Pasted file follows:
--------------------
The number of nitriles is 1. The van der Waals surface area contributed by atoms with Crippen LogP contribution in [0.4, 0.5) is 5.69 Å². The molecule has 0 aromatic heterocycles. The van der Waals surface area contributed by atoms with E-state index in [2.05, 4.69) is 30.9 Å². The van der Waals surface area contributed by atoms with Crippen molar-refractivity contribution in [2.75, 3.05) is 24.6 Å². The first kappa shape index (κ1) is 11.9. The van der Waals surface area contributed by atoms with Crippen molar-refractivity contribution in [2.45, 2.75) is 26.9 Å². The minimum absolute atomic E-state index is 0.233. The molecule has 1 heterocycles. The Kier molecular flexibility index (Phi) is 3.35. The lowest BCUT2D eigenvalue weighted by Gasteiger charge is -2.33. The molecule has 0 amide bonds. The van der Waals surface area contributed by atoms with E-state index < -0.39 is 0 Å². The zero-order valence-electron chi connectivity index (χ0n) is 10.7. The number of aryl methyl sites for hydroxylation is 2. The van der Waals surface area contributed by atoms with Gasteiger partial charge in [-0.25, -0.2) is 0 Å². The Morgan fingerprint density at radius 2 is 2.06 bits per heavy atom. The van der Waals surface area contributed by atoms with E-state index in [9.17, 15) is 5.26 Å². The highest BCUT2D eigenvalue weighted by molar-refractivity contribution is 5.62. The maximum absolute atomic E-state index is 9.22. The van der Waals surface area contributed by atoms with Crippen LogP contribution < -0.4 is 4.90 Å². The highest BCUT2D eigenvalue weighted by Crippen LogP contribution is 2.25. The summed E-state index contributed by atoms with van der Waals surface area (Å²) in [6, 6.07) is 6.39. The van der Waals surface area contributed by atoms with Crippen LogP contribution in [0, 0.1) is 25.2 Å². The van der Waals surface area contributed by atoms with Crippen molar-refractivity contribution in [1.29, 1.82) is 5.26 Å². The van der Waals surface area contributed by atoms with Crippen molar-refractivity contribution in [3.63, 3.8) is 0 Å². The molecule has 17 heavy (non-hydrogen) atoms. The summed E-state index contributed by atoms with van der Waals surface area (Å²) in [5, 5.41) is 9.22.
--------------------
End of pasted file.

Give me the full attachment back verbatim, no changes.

The number of nitriles is 1. The van der Waals surface area contributed by atoms with Crippen LogP contribution in [0.4, 0.5) is 5.69 Å². The molecule has 0 aromatic heterocycles. The van der Waals surface area contributed by atoms with E-state index in [2.05, 4.69) is 30.9 Å². The van der Waals surface area contributed by atoms with Crippen molar-refractivity contribution in [2.75, 3.05) is 24.6 Å². The first kappa shape index (κ1) is 11.9. The van der Waals surface area contributed by atoms with Crippen molar-refractivity contribution in [2.45, 2.75) is 26.9 Å². The minimum absolute atomic E-state index is 0.233. The molecule has 1 heterocycles. The Kier molecular flexibility index (Phi) is 3.35. The lowest BCUT2D eigenvalue weighted by Gasteiger charge is -2.33. The molecule has 0 amide bonds. The van der Waals surface area contributed by atoms with E-state index < -0.39 is 0 Å². The zero-order valence-electron chi connectivity index (χ0n) is 10.7. The number of aryl methyl sites for hydroxylation is 2. The van der Waals surface area contributed by atoms with Gasteiger partial charge in [-0.25, -0.2) is 0 Å². The Morgan fingerprint density at radius 2 is 2.06 bits per heavy atom. The van der Waals surface area contributed by atoms with E-state index in [9.17, 15) is 5.26 Å². The highest BCUT2D eigenvalue weighted by molar-refractivity contribution is 5.62. The maximum absolute atomic E-state index is 9.22. The van der Waals surface area contributed by atoms with Crippen LogP contribution < -0.4 is 4.90 Å². The highest BCUT2D eigenvalue weighted by Crippen LogP contribution is 2.25. The summed E-state index contributed by atoms with van der Waals surface area (Å²) in [6, 6.07) is 6.39. The van der Waals surface area contributed by atoms with Crippen LogP contribution in [0, 0.1) is 25.2 Å². The van der Waals surface area contributed by atoms with Crippen molar-refractivity contribution in [1.29, 1.82) is 5.26 Å². The van der Waals surface area contributed by atoms with Crippen molar-refractivity contribution in [3.63, 3.8) is 0 Å². The molecule has 17 heavy (non-hydrogen) atoms. The summed E-state index contributed by atoms with van der Waals surface area (Å²) in [5, 5.41) is 9.22.